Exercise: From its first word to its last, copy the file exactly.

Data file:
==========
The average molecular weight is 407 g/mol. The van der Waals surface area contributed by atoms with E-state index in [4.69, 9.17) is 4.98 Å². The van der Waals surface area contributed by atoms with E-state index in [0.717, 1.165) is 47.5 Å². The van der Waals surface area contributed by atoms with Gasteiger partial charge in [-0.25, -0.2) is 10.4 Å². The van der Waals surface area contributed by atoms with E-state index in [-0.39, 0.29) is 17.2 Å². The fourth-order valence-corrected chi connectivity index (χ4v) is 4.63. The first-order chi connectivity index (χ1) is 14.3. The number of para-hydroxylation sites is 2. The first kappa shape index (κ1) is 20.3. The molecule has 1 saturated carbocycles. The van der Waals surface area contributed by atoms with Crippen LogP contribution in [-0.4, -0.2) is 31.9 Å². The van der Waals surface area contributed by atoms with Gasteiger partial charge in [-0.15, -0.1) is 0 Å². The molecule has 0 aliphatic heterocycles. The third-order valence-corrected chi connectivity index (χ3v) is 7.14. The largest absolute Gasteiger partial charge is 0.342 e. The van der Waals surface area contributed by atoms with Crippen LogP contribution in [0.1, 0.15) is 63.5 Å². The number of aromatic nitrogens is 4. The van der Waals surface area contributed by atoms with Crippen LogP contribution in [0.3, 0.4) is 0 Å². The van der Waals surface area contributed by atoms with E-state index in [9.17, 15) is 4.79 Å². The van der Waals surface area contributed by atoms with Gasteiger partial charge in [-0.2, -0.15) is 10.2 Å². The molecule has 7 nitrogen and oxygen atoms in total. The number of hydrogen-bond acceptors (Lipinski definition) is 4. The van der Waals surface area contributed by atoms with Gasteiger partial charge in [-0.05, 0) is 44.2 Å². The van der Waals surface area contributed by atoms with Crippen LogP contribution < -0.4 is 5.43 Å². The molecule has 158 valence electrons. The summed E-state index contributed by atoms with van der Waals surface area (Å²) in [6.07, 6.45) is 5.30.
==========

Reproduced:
The average molecular weight is 407 g/mol. The van der Waals surface area contributed by atoms with E-state index in [4.69, 9.17) is 4.98 Å². The van der Waals surface area contributed by atoms with E-state index in [0.717, 1.165) is 47.5 Å². The van der Waals surface area contributed by atoms with Gasteiger partial charge in [-0.25, -0.2) is 10.4 Å². The van der Waals surface area contributed by atoms with E-state index in [-0.39, 0.29) is 17.2 Å². The fourth-order valence-corrected chi connectivity index (χ4v) is 4.63. The first-order chi connectivity index (χ1) is 14.3. The number of para-hydroxylation sites is 2. The first kappa shape index (κ1) is 20.3. The molecule has 1 saturated carbocycles. The van der Waals surface area contributed by atoms with Crippen LogP contribution in [-0.4, -0.2) is 31.9 Å². The van der Waals surface area contributed by atoms with Gasteiger partial charge in [-0.15, -0.1) is 0 Å². The molecule has 0 aliphatic heterocycles. The third-order valence-corrected chi connectivity index (χ3v) is 7.14. The largest absolute Gasteiger partial charge is 0.342 e. The van der Waals surface area contributed by atoms with Crippen LogP contribution in [0.1, 0.15) is 63.5 Å². The number of aromatic nitrogens is 4. The van der Waals surface area contributed by atoms with Crippen LogP contribution in [0.3, 0.4) is 0 Å². The van der Waals surface area contributed by atoms with E-state index in [9.17, 15) is 4.79 Å². The van der Waals surface area contributed by atoms with Gasteiger partial charge in [-0.2, -0.15) is 10.2 Å². The molecule has 7 nitrogen and oxygen atoms in total. The number of hydrogen-bond acceptors (Lipinski definition) is 4. The van der Waals surface area contributed by atoms with Gasteiger partial charge in [-0.05, 0) is 44.2 Å². The van der Waals surface area contributed by atoms with Crippen LogP contribution < -0.4 is 5.43 Å². The molecule has 158 valence electrons. The summed E-state index contributed by atoms with van der Waals surface area (Å²) in [6.07, 6.45) is 5.30.